Visiting the Coca Museum of La Paz with lots of information about Coca and Cocaine. Bus drive to Copacabana at Lago Titicaca.

Travelogue Bolivia 2003
La Paz – Part 2

After a fantastic Lebanese lunch Carmen left the city and I went to the coca museum. On the museum’s homepage http://www.cocamuseum.com/ you find some information including a nice photo of El Tio and a mineworker on the first page. Here a summary of the most interesting points:

Coca
Die Coca-Pflanze. Ich habe auf meiner Reise keine gesehen, oder besser gesagt, sie ist mir nicht aufgefallen. Dieses Bild ist vom Coca-Museum.

History: The use of Coca leaves is very old; the Inkas did even operate brain tumours using Coca for anaesthesia. After the Europeans came to the Americas the church did forbid the Coca, but when they found out that the slaves working in the mines were much more effective when chewing Coca they allowed it immediately again. A single mine worker uses up to 380 grams of Coca each week.

Usage: Following my newest information it is necessary to use sodium bicarbonate (bica, baking powder; other substances are used as well) as the cocaine can only be extracted if your salvia is alkaloid. So you put it in the mouth, chew a little bit to break the cells, let it suck a bit and then add the bica, that’s it. But don’t use only a few leaves, the people here always have a very thick cheek that I thought he had a tumour when I saw the first one. Alternatively they sold coca sweets in the museum that you also put into your cheek. The taste is a little better but I didn’t feel a lot. If I was informed correctly the drinking of coca tea has no effect at all as it is missing the bica. But at least the leaves are said to be very healthy, many vitamins and other stuff. With the new information I am tempted to try it another time, but the taste is too ugly and if you take a lot you get an awful halitosis.

Effects: Chewing coca is more or less the same as a very slow and controlled consume of cocaine. Coca does not make you stronger but you can work longer without getting exhausted. Working at their maximum capacity the coca chewers did use significantly less oxygen as non chewers. Using coca the body tends to use the fat reserves of the body, the glucose level in the blood is much more stable. So if you want to loose some kilos or suffer from diabetes then get some coca …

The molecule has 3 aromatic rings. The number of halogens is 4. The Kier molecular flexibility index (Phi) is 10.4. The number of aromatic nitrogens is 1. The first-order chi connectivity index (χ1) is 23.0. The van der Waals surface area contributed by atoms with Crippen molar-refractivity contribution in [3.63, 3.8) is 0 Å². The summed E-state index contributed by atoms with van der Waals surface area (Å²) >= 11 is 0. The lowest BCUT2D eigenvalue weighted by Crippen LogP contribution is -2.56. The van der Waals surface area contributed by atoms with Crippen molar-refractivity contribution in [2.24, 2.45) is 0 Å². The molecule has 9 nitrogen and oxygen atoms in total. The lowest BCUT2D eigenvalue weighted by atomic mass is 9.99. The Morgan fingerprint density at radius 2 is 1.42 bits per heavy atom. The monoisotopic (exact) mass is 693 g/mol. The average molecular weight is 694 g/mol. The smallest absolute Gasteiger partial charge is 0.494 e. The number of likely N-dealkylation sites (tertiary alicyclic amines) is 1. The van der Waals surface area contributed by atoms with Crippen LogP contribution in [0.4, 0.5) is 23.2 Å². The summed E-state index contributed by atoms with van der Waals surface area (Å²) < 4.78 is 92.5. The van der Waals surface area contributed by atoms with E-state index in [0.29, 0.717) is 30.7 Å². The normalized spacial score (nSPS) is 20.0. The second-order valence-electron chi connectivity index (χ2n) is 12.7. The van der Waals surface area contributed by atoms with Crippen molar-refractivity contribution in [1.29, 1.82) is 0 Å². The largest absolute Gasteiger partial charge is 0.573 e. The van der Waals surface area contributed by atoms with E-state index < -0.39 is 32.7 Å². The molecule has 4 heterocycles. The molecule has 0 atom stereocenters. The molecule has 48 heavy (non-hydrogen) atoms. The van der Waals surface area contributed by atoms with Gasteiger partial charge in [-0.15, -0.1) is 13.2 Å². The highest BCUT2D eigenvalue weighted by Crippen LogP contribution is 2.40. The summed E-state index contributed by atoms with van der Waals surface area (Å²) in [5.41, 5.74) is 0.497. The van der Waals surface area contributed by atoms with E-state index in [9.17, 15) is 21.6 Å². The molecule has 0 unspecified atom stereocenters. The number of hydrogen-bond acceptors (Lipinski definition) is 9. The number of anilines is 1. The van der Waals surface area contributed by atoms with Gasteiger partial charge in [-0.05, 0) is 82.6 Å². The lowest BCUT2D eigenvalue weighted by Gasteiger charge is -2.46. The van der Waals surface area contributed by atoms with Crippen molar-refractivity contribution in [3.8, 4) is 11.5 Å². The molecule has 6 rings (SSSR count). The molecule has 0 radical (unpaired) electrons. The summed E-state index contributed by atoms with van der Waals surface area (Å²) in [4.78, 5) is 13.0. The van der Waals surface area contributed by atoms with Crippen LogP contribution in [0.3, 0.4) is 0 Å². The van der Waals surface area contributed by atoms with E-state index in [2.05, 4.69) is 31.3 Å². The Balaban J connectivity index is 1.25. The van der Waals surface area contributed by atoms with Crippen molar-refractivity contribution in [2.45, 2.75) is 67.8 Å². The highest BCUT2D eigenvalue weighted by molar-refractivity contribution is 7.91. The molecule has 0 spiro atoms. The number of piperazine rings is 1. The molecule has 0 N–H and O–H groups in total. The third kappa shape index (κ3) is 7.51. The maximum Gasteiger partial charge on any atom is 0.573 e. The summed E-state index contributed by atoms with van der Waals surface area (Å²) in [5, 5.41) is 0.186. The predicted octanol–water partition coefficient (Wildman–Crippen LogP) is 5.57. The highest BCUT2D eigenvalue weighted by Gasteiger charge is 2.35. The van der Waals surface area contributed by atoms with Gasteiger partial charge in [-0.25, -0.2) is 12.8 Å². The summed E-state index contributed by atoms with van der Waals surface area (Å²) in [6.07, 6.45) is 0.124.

Cocaine production: It needs some 320 kg of coca leaves to produce one kilo of coca paste. The past is made by a poor worker who has to trot for hours in a piscine where the leaves are mixed with kerosene and acids. The paste is more or less the same as crack, it is extremely toxic and addictive. Bolivia mainly exports the paste that afterwards gets cleaned in some improvised laboratories in Europe , the States or wherever, to finally get the cocaine. All this costs approximately 3000 dollars for a kilo.

Usage: Besides the worldwide drug abuse (about 50% in the USA ) it is commonly used in medicine, for example there are some 146kg of legal cocaine produced in Germany each year, 500kg in the States. They told us that the anaesthetics used by dentists are normally based on cocaine or the synthetic and half as strong PROCAIN. And finally there is Coca-Cola. Between 1894 and 1914 it contained cocaine, but still today they use coca leaves for the taste.

Bolivia, La Paz: Llama fetuses
Llama fetuses, what do they use them for? A friend told me now that they put one of those into the walls of every house. It’s supposed to bring luck …
 
Bolivia: Lago Titicaca
Lago Titicaca
 
Bolivia: Water of Lago Titicaca
The water is indredibly clear.
I still regret that I did not go swimming.

But now for something completely different. On the witch craft market they sell dried llama fetuses. I imagine what would happen if I brought my mom one of these as a souvenir …

The next morning I wanted to leave for Copacabana and the Lago Titicaca. As I couldn’t sleep very well due to the altitude I got up quite early. In the lobby I met two friends who were also going to Copacabana and were just waiting to be picked up. I managed to get a ticket for the same bus and half an hour later we were on the way.

In the bus I changed my mined and wanted to go to Puno in Peru first, visiting Copacabana when coming back. But when we arrived in Copacabana they told us that the road to Peru was blocked by protesting campesinos (probably because of the plans to reduce coca production). So I am here now and rented a little sail boat to spend the afternoon. But after one hour in the self build boat I gave up because it was impossible to cruise against the wind. For those of you who don’t know sailing: that’s very important because otherwise you will never be able to return to the place you started from.

Tomorrow I will visit Isla del Sol, the place were the Inkas believed that the human race (or at least the Inkas) were created by god. I probably will spent there a night and then I have to leave Bolivia as my visa expires … I never imagined to spent a whole month in this country, incredible.

All the best from Copacabana, Bolivia

Volker

next travelogue

http://volker.umpfenbach.de/
© Volker Umpfenbach

Pfeil nach oben top